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Under the Surface

This body of work formed part of a continuous research project and developed over several exhibitions:  

  • Looking in...and seeing beyound, at Unisa Art Gallery. October 2022

  • Under the surface, at White River Art Gallery, White River Mpumalanga. September - October 2022

  • MESH, at RK Contemporary, Riebeeck Kasteel, Western Cape. April 2022

Under the Surface 

White River Art Gallery exhibited my work together with works by Philip Badenhorst and Adelle van Zyl in September 2022. Thinking about “stories that gather stories” (Haraway 2016), there are links between real and imagined ecologies. I reconsidered image making in terms of revealing that which is hidden in landscapes, objects and growth. In Limpopo, my birthplace, lichens grow with glowing colours in dry heat, anchored on rocks. Harsh landscapes yield fungi - creating life through mycorrhizal partners. Through the language of magic realism and with a microscopic eye, the images are composed below or next to another, to suggest symbiotic relationships. Abstracting and restructuring images to evoke new connections, one form grows into another through unfolding layers of drawing, monotypes, digital prints, paintings and collages. Through medium manipulation I consider how organisms transform substrates into new materials. 

Art Times Magazine Feature. Pages 60-62.


During April-May 2022, the sketches and planning were exhibited at RK Contemporary, Riebeek Kasteel,  in the exhibition title MESH: the fabric of friends.In this group exhibition Colleen Alborough, Emma Willemse, Gwenneth Miller and Mandy Conidaris curated the concept around the relationships of friends. We were fellow-lecturers at Unisa between 2008 and 2012, forming bonds as art makers and supportive art friends. Our support grew to a rewarding experience of personal friendship, intellectual exchange still retaining a porous sieve for each to explore our own thinking and relationships to materials and places. Mandy Conidaris wrote: “When we were offered this exhibition, the title MESH seemed appropriate to describe our work concepts as individual artists and honour our creative alliance. We all draw on the personal as triggers to resonate universally, and here we speak of our different understandings of mesh as related to our works” (Art Times, 2022, Aprril)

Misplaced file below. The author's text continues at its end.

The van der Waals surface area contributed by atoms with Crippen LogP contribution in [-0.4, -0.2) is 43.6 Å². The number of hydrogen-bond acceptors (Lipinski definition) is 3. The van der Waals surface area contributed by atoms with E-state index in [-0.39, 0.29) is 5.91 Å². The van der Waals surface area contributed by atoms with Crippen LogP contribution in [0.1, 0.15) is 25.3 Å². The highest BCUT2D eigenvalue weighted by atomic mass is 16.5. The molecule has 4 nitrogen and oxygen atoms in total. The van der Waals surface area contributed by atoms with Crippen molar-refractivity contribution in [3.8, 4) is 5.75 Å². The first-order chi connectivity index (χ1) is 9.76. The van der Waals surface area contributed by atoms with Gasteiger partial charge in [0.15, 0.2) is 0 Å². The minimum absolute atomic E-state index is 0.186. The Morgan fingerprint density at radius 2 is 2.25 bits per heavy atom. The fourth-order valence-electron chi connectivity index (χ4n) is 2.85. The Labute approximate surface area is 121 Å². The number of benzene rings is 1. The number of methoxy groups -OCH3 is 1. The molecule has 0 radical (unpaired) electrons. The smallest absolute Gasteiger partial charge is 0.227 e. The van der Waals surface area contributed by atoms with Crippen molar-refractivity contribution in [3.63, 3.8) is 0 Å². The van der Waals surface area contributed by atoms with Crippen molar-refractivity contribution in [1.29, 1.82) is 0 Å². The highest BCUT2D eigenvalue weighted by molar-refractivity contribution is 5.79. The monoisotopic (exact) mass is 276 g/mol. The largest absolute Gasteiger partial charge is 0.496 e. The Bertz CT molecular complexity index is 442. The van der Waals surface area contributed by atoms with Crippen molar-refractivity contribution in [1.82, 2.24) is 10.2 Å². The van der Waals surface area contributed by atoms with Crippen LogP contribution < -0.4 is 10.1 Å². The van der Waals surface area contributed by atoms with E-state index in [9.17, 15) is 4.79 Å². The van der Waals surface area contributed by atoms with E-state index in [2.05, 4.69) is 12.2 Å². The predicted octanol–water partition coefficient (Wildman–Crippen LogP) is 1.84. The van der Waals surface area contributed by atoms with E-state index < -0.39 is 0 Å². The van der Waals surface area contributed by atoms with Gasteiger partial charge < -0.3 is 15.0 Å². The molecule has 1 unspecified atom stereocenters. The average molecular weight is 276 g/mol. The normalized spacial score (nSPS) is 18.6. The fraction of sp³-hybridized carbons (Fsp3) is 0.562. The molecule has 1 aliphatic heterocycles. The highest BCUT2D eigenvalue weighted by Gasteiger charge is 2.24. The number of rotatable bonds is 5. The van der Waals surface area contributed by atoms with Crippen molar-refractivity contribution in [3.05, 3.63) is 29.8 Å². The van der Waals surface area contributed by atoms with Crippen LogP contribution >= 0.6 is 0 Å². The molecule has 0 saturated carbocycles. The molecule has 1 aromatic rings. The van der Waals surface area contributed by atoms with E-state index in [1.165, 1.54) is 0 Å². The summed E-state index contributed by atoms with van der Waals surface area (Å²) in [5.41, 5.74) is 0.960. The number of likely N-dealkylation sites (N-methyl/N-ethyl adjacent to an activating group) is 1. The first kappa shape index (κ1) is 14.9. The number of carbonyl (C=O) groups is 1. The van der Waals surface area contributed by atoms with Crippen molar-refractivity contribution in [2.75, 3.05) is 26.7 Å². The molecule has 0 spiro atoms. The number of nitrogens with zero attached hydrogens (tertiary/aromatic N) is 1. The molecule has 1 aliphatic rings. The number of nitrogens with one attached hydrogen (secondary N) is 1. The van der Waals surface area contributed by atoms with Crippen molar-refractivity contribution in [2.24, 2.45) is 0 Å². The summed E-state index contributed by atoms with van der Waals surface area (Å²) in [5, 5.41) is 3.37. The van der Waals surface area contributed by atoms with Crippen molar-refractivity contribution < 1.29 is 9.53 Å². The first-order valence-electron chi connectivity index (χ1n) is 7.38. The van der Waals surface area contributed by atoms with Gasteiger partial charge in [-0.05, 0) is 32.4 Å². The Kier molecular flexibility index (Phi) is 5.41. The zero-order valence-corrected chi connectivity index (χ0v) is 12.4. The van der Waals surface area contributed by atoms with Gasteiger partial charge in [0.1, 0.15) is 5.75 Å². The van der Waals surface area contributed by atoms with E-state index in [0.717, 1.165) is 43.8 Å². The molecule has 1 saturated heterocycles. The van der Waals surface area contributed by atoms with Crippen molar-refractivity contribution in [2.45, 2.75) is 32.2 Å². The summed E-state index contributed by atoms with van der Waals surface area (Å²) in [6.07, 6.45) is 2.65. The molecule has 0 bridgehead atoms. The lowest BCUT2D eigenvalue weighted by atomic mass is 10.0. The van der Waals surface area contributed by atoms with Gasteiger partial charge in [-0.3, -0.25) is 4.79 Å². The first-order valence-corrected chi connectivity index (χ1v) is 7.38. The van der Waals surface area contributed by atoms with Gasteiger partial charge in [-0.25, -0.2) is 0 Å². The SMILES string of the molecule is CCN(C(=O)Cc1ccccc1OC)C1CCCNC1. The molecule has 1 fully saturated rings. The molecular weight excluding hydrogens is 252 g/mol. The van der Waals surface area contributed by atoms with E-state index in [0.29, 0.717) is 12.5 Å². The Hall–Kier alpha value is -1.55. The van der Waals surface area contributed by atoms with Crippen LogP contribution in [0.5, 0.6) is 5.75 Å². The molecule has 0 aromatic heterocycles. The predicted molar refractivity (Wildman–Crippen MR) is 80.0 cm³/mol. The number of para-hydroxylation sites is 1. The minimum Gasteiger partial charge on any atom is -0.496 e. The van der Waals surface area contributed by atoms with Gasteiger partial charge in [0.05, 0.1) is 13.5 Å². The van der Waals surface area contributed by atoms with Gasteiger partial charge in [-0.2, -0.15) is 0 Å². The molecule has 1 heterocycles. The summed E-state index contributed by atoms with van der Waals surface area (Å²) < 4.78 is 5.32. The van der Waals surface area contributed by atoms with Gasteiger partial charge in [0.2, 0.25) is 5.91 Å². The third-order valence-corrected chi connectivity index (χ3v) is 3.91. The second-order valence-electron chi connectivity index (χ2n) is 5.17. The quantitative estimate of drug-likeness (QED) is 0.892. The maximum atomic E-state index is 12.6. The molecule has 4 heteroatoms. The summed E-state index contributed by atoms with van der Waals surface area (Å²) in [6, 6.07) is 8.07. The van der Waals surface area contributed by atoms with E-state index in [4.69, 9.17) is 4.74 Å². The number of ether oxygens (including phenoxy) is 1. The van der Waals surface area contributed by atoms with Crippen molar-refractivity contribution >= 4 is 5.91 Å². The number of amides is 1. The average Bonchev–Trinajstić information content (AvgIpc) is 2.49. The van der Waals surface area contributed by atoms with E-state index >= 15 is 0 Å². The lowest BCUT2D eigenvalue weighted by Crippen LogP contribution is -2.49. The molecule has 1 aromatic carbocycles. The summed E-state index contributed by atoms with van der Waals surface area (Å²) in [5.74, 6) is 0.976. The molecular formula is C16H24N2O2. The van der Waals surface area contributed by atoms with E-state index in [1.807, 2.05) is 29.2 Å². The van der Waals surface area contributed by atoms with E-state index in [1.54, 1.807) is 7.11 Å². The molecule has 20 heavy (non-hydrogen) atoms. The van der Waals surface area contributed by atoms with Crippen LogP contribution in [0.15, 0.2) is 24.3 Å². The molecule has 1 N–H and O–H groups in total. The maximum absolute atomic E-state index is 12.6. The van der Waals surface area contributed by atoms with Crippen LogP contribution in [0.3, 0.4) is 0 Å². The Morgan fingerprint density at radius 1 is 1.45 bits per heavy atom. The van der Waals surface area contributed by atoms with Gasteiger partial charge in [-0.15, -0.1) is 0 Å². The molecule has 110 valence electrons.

My work on MESH includes work from Gills of other creatures (2021), and extends the theme of fungi as a metaphor for intangible bonds. Only new exhibited for the first time as part of MESH are captured on this page. In these new works, the links between forest, kinship and meditive practice comes together. My references include photographs I took whilst walking through the forest with my family and dried, sealed fungi collected from artist Philip Badenhorst's enchanting wild garden.  There is some magic in this interrelationship between stuff and the human race, communities and friends.

The Material of Bells series
I have been collecting small hand-held bells over many years, and started drawing them as a meditation. Some were bought at specific places that I visited with my family, and others were gifts from friends. Each reminds me of the people, places or circumstances.  Bells symbolize calling, beginnings, endings, summoning people to gather, thus their act of ringing always mediates knowledge of an event. Rendering each bell becomes a form of contemplation that draws my mind to a place of calm during times of  trauma. I lose myself in scrutinising the physical details of the bell, trying to evoke the materiality of the object through my stains and marks of ink. Since the substance of a bell adds to its resonating sound, I was struck by the thought that what we emanate also becomes evidence of the fabric (material) of our consciousness, our convictions, and our values. Apart from the shape of the bell resembling a simple mushroom, the vibrating sounds the bells also acts as a source of energy. Recalling brings memory to life, like mushrooms recycling the energy below. One of the last works in this series, Sounding (2022), finds an echo between these seemingly disparate subject matter.

Gallery RK Contemporary, Riebeek-Kasteel, Western Cape. 2022